I knew my mother was proud of me, but I was oblivious of her suffering as she yearned for me to return from Vietnam for virtually the entire year of 1968. It was she, alone, who prayed for my safety every waking moment, wrote to me every week, and remained vigilant in order to keep me abreast of family, friends, and my peculiar interests on the home front.
Mother wasn’t the only woman in my life as I went off to war, but she was the only one unchanged at the end of my tour. I had a sweetheart, but our courtship had begun after I had my orders for Vietnam, and, I believe, we both knew the intensity of our romance was affected by the impending separation and its potential for tragedy. One of my sisters was very young, and the other was very close and caring but pre-occupied by her life in college, just as she should have been.
The burden upon my mother is, in retrospect, the best reason I had to avoid the war, the stupid, undeclared and illegal war. I’ve often thought that if I’d known my wife in 1967, I could not have left her for a year, even with assurances of a safe assignment, and she would not have let me go to kill or be killed. An alternative would have presented itself in spite of my training, my commission, my patriotism, my affinity for politics. My mother, though, would not tell me not to go. My father, after all, had gone to war when he didn’t have to. In no danger of the draft because he was clergy and over 30, he volunteered to be a chaplain and, with an infant son and Mother pregnant with me, sailed away from his bride for two years in the Pacific Theatre of WWII. We were all fortunate enough to have him return before my brother’s 3rd birthday.
It really had not occurred to me that I might die in Vietnam. I was 23 and invulnerable. I had also taken care not to be in a combat branch of the army, which, as it turned out, made very little difference, and I didn’t hesitate to tell my family after I had come under fire. Mother had been there, too. Dad was a chaplain on a large repair ship, but that ship had guns, too. And late in the war, it was targeted by Kamikazes. Vietnam was closer, more immediate, “the first war to be televised.” There were constant reminders that I might be in harm’s way.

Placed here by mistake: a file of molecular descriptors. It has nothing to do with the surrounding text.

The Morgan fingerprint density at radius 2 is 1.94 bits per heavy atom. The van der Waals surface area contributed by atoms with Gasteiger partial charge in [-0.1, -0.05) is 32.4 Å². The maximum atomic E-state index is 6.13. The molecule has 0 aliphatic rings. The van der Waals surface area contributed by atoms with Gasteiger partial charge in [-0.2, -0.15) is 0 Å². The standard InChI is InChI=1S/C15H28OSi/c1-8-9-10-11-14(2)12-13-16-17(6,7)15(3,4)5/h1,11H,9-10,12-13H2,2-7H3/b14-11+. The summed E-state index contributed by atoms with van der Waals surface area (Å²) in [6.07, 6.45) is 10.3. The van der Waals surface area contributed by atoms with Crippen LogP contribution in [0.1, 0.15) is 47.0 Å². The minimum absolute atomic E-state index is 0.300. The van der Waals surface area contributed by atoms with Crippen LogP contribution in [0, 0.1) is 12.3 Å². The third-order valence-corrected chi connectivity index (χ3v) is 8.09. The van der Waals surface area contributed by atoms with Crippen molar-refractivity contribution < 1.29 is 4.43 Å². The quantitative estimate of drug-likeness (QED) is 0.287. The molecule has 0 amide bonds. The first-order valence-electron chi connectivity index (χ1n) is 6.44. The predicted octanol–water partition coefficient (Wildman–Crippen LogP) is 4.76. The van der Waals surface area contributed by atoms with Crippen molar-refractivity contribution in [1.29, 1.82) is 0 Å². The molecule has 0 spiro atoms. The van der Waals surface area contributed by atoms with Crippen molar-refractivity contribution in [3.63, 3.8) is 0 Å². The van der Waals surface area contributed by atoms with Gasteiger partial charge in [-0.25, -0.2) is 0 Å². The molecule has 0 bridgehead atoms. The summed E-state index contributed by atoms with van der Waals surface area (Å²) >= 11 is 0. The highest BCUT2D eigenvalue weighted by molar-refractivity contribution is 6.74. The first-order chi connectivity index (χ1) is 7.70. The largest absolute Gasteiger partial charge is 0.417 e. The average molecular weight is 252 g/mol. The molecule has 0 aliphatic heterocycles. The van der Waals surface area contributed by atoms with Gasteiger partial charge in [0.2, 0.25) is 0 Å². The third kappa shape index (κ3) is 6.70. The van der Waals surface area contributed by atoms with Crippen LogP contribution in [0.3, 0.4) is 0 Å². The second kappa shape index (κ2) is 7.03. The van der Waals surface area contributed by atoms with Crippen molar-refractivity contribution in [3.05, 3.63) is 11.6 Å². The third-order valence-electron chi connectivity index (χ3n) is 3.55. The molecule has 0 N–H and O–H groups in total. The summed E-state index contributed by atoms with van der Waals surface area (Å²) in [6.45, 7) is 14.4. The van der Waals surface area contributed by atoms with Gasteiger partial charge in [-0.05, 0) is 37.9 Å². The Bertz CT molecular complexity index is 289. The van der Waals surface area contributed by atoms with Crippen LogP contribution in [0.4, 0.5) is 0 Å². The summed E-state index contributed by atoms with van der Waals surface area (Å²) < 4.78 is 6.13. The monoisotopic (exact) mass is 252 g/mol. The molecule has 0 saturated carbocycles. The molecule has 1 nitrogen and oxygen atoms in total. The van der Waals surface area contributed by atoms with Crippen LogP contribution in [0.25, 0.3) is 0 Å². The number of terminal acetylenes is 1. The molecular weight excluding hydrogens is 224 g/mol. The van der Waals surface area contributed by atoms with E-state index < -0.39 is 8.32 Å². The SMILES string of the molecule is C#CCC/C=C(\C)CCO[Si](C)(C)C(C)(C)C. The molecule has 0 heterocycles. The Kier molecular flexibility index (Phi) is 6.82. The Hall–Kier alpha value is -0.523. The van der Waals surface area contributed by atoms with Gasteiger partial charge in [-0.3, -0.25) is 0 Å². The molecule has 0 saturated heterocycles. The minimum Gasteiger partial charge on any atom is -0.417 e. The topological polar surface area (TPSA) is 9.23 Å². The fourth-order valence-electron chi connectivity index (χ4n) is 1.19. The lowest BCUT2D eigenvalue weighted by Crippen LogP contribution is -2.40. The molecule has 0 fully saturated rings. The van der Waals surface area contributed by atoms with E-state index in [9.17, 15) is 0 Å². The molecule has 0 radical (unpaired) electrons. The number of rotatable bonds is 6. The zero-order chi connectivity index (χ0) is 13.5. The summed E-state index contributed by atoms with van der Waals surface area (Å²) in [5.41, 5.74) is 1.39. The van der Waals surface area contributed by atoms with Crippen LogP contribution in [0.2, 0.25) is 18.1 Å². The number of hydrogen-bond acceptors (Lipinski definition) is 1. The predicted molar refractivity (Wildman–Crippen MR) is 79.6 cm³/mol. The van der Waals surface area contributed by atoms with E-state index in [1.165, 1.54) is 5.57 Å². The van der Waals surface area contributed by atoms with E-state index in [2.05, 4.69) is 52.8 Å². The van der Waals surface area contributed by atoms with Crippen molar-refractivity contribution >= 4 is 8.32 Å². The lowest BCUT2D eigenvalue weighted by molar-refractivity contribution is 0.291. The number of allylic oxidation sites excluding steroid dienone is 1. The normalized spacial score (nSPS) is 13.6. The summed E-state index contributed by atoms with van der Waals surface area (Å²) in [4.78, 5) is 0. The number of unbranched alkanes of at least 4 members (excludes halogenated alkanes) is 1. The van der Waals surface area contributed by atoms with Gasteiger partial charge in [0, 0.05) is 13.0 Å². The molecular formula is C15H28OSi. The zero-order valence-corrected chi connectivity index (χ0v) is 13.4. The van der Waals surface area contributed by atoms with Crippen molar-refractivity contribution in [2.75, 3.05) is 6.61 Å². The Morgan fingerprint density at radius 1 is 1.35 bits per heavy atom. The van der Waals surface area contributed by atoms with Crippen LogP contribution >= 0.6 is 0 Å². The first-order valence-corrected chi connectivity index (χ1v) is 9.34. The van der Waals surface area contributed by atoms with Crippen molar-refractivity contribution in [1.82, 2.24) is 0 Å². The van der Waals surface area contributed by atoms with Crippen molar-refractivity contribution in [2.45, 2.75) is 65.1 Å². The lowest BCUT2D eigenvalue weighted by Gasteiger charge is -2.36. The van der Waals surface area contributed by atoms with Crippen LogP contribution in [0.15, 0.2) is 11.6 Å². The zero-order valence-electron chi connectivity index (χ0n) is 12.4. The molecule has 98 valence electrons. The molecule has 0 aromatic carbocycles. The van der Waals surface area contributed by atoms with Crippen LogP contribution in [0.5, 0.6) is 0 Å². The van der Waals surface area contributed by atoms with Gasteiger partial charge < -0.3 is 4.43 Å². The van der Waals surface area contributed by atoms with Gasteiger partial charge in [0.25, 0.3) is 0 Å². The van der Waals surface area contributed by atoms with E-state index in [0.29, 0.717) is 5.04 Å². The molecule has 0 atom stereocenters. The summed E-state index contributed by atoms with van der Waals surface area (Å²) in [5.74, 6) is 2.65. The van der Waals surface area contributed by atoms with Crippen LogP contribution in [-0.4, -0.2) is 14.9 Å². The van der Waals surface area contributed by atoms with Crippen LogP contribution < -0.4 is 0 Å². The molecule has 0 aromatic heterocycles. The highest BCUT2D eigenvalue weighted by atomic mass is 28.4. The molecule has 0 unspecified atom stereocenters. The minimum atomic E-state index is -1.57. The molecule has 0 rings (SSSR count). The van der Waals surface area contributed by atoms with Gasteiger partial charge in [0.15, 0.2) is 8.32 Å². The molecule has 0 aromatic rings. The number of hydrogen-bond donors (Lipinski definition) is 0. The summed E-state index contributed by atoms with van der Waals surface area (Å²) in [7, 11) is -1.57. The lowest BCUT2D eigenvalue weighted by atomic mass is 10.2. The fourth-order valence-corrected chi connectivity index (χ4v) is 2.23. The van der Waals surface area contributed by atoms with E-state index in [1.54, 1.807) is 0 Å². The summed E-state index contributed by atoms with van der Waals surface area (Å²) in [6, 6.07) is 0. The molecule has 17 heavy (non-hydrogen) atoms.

My mother would have told you that her faith was enough to get her through both wars and bring her men home safely, but her children saw the wear and tear. Most of us were gullible about those wars. We thought there was something noble, perhaps even great, about fighting for one’s country. My mother was not spared as we learned otherwise. We even robbed her of her belief that the Atomic bombing of Japan had brought her husband home sooner and safer, and that our country would never tolerate the massacre of innocents. And she accepted the truth with less resentment than I, without rancor, but with compassion and sadness for those whom we had labeled enemies.
By 1997, my mother had taken on a new burden, peacemaking. At the age of 85, she was bearing victims and survivors and opponents of the selective wars of the U.S. She joined me and hundreds of others marching to our arrests at Ft. Benning, Georgia in opposition to the notorious School of the Americas, an action she cherished for the rest of her life.
-Lewis R. Nelson, 1st Lieutenant, U.S. Army Reserves.
Combat Boat Platoon Leader, 9th Infantry Division, Mekong Delta, 1968.